Bond Outlook by bridport & cie, December 1st 2010
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Bond Outlook by bridport & cie, December 1st 2010

In a panicky market, opportunities abound for the cool-headed. We remain sanguine that the ECB’s resolve will succeed in a short-term bail-out, but that the EMU must be revamped.

If you can keep your head when all about you are losing theirs...

Bond Outlook [by bridport & cie, December 1st 2010]

A little advice from Kipling may be opportune for investors at this time of fears about EUR sovereign debt, and it is certainly appropriate for those, like Trichet, on whom the responsibility of reassuring markets falls. Only the ECB has the depth of capital sufficient to stop the haemorrhaging of confidence in the debt of profligate countries. Our view remains unchanged: the political will within the EMU is strong enough (for the present) to ensure a solution in the immediate future. That does not mean that the situation will not worsen before it gets better. Neither does it mean that there will not be a major change in the structure or the workings of the euro zone in time.


It happens that the fear of EUR sovereign default has coincided with that period of the year when market makers seek to empty their books and decline to make real bids (as distinct from their phoney prices on screens). The contagion has spread to many corporate issues. This has brought an abrupt end to the recent spree of new corporate issues, and made it very difficult to sell existing bonds at realistic prices. In fact, we go so far as to say that this is not the time to sell, as prices are too low and unstable. On the contrary, this is a time to buy. For several months we have been recommending larger than usual cash holdings – actually because we expect yield curve steepening. Our recommendation is to take advantage of discounted prices modestly to expand holdings of selected corporate bonds.


As we suggested in a recent Weekly, there are even opportunities in euro zone sovereigns, but only for those accepting the risk.


In the context of expected success in the short-term bail-out but a long-term revamp of the EMU, a few comments seen appropriate:


  • the choice for the EMU is stark: break up or much greater centralised control
  • it is not so unthinkable to redenominate government bonds in a legacy or new currency
  • it may be unfortunate that the bail-out of Ireland is focused on lending to banks and has only become a sovereign bail-out because of a full guarantee of bank debt by the Irish State
  • a major advantage of many countries to join the euro zone was that they would benefit from German-like interest rates. That led to the housing bubbles and bloated government spending which are the cause of the current crisis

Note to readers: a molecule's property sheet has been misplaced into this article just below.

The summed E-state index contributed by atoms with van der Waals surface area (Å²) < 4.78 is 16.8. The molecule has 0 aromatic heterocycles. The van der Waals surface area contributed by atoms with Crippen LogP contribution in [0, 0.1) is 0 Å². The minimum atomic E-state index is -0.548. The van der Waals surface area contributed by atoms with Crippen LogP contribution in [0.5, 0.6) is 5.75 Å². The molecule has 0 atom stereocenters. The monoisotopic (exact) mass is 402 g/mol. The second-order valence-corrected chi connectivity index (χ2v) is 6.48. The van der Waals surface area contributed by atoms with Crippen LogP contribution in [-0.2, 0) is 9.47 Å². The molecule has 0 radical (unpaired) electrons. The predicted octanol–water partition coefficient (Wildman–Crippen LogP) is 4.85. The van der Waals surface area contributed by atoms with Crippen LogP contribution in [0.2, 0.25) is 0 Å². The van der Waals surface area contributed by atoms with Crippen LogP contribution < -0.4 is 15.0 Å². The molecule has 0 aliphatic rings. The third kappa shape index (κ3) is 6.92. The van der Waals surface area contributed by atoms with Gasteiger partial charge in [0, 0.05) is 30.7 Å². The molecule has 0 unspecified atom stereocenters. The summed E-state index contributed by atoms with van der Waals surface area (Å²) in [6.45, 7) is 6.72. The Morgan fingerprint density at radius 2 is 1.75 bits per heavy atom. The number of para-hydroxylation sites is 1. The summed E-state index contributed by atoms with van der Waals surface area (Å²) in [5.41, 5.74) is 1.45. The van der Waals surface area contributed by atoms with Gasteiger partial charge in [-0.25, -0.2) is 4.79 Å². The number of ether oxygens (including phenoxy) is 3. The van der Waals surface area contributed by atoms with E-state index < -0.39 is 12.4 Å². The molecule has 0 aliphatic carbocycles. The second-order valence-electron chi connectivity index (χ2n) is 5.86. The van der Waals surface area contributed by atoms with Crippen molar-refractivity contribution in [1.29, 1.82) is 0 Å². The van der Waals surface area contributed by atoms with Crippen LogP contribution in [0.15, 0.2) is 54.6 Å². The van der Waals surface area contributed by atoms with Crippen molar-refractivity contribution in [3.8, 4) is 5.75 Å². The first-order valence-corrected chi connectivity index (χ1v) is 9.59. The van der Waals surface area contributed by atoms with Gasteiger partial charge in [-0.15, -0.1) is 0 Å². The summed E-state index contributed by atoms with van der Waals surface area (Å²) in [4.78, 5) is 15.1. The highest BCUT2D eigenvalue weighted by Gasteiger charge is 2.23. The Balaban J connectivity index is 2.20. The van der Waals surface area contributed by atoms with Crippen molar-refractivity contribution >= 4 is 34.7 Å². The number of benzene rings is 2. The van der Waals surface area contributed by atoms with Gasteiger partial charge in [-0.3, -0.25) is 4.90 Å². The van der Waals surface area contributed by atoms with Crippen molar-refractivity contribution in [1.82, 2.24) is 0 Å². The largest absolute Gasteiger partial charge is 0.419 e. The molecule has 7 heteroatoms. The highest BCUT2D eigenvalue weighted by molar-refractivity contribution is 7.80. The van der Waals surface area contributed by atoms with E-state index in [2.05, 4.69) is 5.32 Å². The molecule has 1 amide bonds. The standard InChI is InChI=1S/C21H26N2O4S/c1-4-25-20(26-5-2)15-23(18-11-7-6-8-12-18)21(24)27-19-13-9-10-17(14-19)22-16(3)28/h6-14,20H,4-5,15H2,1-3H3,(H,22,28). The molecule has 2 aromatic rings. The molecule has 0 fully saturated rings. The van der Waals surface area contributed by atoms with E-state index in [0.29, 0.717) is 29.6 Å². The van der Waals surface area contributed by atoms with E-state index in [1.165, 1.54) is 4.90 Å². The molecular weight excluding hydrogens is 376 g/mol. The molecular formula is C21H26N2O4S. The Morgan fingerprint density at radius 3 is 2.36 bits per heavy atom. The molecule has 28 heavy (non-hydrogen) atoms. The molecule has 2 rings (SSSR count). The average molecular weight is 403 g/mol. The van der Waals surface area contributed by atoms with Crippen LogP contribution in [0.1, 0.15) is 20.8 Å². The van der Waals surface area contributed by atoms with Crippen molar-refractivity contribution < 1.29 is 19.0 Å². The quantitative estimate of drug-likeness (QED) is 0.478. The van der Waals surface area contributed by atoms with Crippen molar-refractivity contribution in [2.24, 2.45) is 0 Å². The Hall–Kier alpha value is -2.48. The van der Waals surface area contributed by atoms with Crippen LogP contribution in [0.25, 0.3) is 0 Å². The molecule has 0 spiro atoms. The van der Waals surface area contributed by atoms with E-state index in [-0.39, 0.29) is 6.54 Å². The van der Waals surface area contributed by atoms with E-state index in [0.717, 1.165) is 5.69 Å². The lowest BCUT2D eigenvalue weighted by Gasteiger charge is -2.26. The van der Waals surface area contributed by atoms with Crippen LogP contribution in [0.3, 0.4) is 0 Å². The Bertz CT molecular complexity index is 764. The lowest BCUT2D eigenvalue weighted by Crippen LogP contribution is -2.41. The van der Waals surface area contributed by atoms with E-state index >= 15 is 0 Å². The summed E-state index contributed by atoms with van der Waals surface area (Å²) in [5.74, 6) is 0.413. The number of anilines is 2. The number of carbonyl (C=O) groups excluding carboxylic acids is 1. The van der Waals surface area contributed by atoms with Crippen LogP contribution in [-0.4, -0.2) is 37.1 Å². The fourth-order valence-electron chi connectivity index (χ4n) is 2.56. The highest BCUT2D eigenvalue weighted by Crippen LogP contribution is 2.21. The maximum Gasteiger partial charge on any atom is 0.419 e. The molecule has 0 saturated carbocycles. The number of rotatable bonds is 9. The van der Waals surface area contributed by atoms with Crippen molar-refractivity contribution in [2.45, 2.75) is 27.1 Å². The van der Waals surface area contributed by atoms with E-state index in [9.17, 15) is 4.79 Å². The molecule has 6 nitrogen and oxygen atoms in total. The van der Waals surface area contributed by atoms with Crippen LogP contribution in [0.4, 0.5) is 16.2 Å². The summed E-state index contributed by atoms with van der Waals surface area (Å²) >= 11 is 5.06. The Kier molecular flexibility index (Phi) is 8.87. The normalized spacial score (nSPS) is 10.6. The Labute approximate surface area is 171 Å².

• since interest rates for profligate countries are no longer low, the attraction of staying in the EMU is much reduced
  • so long as the euro zone is in the bail-out mode, the ECB will be buying both sovereign and (possibly) bank bonds. However, the ECB claims this is not quantitative easing as equivalent liquidities are removed from the banking system (neutralisation). This can only mean slower growth


The problems of the euro zone have taken most eyes off the USA. There are some modest signs of economic improvement – T-Bonds should be sold as the yield curve steepens – but the problem of house prices remains chronic. Case and Shiller see a further average fall of 10% in housing prices, with no chance of a turn-around until foreclosed properties are sold off or removed from the market. There is a debate as to whether foreclosures should be hastened in order to reach a price bottom more quickly. That might not be so easy while the issues of legal title are still unresolved.




  • USA: consumer confidence rose to a five month high in November. The ISM Chicago’s business barometer rose to 62.5 from 60.6. Jobless claims declined by 34,000 to 407,000, the lowest level since July 2008
  • UK: the Office for Budget Responsibility cut its 2011 growth forecast to 2.1 % from 2.3% and said the economy will expand 2.6% in 2012 instead of 2.8%. Export growth is helping the economic recovery
  • Europe: Confidence in the economic outlook improved to the highest in three years in November. An index of executive and consumer sentiment in the 16 euro nations rose to 105.3 from 103.8. Senior bondholders will not be compelled to pay some of the cost of rescuing Ireland's banks under the EU/IMF bailout, with the ECB effectively vetoing any such move
  • Spain: the start of its EUR 13.5 billion-euro programme to sell state-guaranteed power revenue bonds was frozen until government debt-market volatility abates
  • Germany: a levy on German banks to set up a EUR 70 billion fund for future bailouts was approved in parliament. The measure aims to reduce the risk of taxpayers footing the bill for financial crises
  • Russia: the central bank retracted a pledge to keep its main interest rate at a record low 7.75%. “for the coming months,” prompting analysts to predict a raise in the near term
  • Worldwide: corporate bond Issuance has slumped 31 % since November 15th, compared with the same period a year earlier, after surging 34 % in the first half of the month


Recommended average maturity for bonds (corporate/government)


Extend the barbell in corporate bonds from EUR to include USD (cash/7years).



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Dr. Roy Damary
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